Those who do not believe in a personal God have a hard time explaining how the ability to communicate could evolve in an impersonal universe. God, however, is personal; in fact, God is three persons. And persons can communicate with each other.

Also, the Trinity answers the philosophical problem of how we can find both unity and diversity in the universe. The Godhead created humanity in Their image…

But the most important thing we learn from the doctrine of the Trinity is how the whole Godhead works together for our salvation. The Trinity is determined to do everything possible to save us…

The Beings of the Godhead did not dump the punishment of sinful human beings on someone else, but They agreed among Themselves to personally accept that punishment, Christ volunteering as Their representative…

The doctrine of the Trinity helps us to understand a little more of what Jesus went through to save us. The misunderstanding of His disciples, the rejection by His people, and the physical pain of the cross were only a tiny part of His suffering. The loneliness of separation from the rest of the Trinity was beyond our comprehension…

But His love—a love identical to that of both the Father and the Holy Spirit—had driven Him to take the infinite risk of failure to save us. He could have failed. He put the universe in jeopardy by coming as a human being and dying for us. But the divine love of the Trinity was determined to risk everything to save us.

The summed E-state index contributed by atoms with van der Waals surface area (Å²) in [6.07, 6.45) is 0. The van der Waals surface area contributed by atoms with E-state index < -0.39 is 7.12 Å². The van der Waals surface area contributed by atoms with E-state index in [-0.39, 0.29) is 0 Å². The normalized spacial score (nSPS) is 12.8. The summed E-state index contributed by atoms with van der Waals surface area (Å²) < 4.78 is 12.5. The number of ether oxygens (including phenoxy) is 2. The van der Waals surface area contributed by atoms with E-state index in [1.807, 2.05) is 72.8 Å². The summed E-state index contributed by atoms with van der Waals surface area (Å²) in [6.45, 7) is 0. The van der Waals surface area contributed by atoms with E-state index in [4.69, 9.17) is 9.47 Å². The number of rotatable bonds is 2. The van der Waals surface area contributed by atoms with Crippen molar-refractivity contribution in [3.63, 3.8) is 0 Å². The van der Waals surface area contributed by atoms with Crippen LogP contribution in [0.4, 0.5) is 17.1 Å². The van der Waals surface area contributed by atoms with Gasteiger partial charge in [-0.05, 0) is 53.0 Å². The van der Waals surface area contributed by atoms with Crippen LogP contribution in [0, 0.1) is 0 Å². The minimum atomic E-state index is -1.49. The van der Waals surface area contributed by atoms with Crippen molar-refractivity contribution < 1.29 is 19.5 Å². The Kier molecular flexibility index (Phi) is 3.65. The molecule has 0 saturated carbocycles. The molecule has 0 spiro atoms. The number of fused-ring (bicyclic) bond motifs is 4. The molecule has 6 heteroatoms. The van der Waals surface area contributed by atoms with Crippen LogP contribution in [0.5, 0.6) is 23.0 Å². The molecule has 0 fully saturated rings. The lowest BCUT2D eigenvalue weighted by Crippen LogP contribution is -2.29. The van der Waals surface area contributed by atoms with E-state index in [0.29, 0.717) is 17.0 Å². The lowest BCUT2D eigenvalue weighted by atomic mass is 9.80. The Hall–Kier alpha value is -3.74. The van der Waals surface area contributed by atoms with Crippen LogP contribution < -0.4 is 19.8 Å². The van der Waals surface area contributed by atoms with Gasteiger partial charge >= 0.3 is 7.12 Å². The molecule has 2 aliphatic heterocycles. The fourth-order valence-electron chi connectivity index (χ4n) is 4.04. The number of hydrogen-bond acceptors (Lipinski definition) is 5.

Far more than an attempt to explain how the members of the Godhead relate to each other, the teaching of the Trinity seeks to put into words and images the inexpressible love of God for each one of us. The cross explains the Trinity, and the Trinity explains the cross. Johnnie's bedtime questions are ones that we must also come to grips with ourselves. God loves and seeks to save us because that is the very nature of the Trinity. • (God organized for our salvation, by Joel Sarli and Gerald Wheeler, Ministry, July-August, 1995). [mailed during G.C. Session in the Netherlands]